By SAMANTHA MASUNAGA
RAFU STAFF INTERN
As a faithful obon-goer for 10 years, Michi Kakiba knows the routine.
Each year, the 82-year-old from Terminal Island attends the Higashi Honganji Buddhist Temple Obon festival to enjoy the food, especially her favorite, tamales.
Each year, she also watches the Bon Odori, where she always sees a white man who dances without a hapi coat.
This year, she intended to change that.
“I have an old hapi that I no longer wear and I was going to give it to (him), but I don’t see him,” Kakiba said. “But every year, I’m going to bring it and give it to him.”
This sense of community spirit extending beyond the immediate Japanese American community has been one of the turning points in the 50 years of Hi¬gashi’s existence, said Rinban Noriaki Ito.
“We feel that (we) share appreciation with not only our young people, but newcomers interested in learning Buddhism,” Ito said. “In terms of numbers, we think about how we’ve been able to carry on traditions and keep traditions into the future.”
This past weekend, the Higashi Honganji Obon festival commemorated its 50th anniversary, celebrat¬ing the continued presence of the Higashi Hongwanji Buddhist Temple in Little Tokyo.
“We’ve made the transition from generations and made the transition from Japanese to English,” Ito said, when asked about the progress of the church since its inception in 1959.
He added that the church is “holding on” in terms of membership. While he said that the church loses about 50 members a year, he said that membership stays the same or grows a little, allowing for the maintenance and continued growth of the temple.
The festivities on July 25-26 included a multitude of entertainment, including TaikoProject, a group of young taiko players from Los Angeles, and New York band, happyfunsmile, as well as game booths and a variety of food.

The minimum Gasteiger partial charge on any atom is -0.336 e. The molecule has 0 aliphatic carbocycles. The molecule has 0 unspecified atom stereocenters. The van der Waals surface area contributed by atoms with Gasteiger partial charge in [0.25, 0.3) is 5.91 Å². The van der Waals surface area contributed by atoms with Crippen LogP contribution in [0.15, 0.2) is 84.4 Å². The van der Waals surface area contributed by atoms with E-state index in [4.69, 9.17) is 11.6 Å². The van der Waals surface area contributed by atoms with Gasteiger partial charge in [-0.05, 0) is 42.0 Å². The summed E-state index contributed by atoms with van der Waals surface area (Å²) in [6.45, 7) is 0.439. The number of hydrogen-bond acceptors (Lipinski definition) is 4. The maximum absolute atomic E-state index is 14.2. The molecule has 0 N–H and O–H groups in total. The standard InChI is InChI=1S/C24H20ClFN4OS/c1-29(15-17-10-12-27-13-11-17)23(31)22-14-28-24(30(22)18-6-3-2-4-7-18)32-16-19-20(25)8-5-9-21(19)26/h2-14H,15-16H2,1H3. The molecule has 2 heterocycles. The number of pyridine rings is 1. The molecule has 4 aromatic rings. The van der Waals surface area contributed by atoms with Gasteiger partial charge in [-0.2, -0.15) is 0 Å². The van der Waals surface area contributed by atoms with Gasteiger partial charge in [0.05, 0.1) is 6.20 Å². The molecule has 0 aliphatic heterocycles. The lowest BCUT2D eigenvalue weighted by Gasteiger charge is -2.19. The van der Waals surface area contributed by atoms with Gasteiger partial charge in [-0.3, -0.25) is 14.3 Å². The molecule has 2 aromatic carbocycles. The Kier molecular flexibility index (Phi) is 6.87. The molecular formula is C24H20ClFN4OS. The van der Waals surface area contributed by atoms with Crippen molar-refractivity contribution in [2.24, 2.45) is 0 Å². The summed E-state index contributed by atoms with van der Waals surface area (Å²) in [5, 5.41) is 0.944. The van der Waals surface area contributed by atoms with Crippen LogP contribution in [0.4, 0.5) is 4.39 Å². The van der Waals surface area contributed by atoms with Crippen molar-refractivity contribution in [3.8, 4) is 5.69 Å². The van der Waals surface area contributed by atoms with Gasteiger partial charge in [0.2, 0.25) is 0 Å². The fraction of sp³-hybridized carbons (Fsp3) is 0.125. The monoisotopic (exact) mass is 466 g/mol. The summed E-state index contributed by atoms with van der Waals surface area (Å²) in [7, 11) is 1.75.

While the festival was held in the parking lot of the church, the area was barely recognizable with the dozens of memorial lanterns that hung from a line that extended throughout the lot, as well as the two large tanabata that swayed gracefully on either side of the stage.
This stage is a unique feature not present at some other obon festivals, said Jesse Sakaue, 16, from Diamond Bar, who was working at the West Covina Jr. YBA coin toss game booth.
Sakaue said that not all festivals have performers, so the fact that Higashi has a stage with live entertainment “makes it more fun.”
While Sakaue visited several obons this summer, including Nishi Honganji, OCBC, and San Fernando, he said that he liked Higashi’s obon because it was smaller.
“ There’s more people you get to meet,” he said. “I like to get together with friends, make new friends, and learn about my culture.”
In spite of the fun and frivolity of the festival, the true meaning of obon was not forgotten.
Towards the evening, Ito performed the manto-e service, which honors the memory of those who have passed away. In his sermon, Ito emphasized that obon serves as a reminder of the precious nature of life and that human beings should leave a good foundation today for their children and grandchildren.
After the service, people of all ages came together for the bon odori. Enthusiastically spurred onward by happyfunsmile, the ondo dancers followed each other around the parking lot, guided by the blue dotted circles drawn on the asphalt.
With the more experienced dancers towards the center, some novices looked towards any dancers who looked like they knew what they were doing, while others created their own versions of the traditional ondo dances.
“It’s a great crowd,” Ito said. “We’re happy that we’ve been able to make an obon for the entire community.”